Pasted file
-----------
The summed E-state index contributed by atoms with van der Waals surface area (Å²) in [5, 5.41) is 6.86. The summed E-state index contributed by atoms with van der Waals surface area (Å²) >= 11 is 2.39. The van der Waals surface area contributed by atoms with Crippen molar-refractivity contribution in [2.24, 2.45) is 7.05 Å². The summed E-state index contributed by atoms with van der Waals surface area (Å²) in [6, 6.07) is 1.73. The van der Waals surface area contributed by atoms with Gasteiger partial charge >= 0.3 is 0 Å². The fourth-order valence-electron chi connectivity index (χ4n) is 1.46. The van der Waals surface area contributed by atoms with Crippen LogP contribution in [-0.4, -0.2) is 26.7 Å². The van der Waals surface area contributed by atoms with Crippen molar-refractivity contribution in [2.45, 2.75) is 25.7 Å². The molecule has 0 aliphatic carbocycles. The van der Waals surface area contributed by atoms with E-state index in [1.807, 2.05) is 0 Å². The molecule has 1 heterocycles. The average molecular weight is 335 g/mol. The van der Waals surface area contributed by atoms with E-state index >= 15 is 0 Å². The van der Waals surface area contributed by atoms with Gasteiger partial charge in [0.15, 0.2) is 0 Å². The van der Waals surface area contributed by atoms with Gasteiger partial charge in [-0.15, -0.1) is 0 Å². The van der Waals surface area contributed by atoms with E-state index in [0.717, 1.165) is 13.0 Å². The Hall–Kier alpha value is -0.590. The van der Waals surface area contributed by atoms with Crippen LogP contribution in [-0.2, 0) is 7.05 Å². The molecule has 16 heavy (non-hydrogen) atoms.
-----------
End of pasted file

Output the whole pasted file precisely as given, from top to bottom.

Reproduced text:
The summed E-state index contributed by atoms with van der Waals surface area (Å²) in [5, 5.41) is 6.86. The summed E-state index contributed by atoms with van der Waals surface area (Å²) >= 11 is 2.39. The van der Waals surface area contributed by atoms with Crippen molar-refractivity contribution in [2.24, 2.45) is 7.05 Å². The summed E-state index contributed by atoms with van der Waals surface area (Å²) in [6, 6.07) is 1.73. The van der Waals surface area contributed by atoms with Gasteiger partial charge >= 0.3 is 0 Å². The fourth-order valence-electron chi connectivity index (χ4n) is 1.46. The van der Waals surface area contributed by atoms with Crippen LogP contribution in [-0.4, -0.2) is 26.7 Å². The van der Waals surface area contributed by atoms with Crippen molar-refractivity contribution in [2.45, 2.75) is 25.7 Å². The molecule has 0 aliphatic carbocycles. The van der Waals surface area contributed by atoms with E-state index in [1.807, 2.05) is 0 Å². The molecule has 1 heterocycles. The average molecular weight is 335 g/mol. The van der Waals surface area contributed by atoms with E-state index >= 15 is 0 Å². The van der Waals surface area contributed by atoms with Gasteiger partial charge in [0.15, 0.2) is 0 Å². The van der Waals surface area contributed by atoms with Gasteiger partial charge in [-0.15, -0.1) is 0 Å². The van der Waals surface area contributed by atoms with E-state index in [0.717, 1.165) is 13.0 Å². The Hall–Kier alpha value is -0.590. The van der Waals surface area contributed by atoms with Crippen LogP contribution in [-0.2, 0) is 7.05 Å². The molecule has 16 heavy (non-hydrogen) atoms.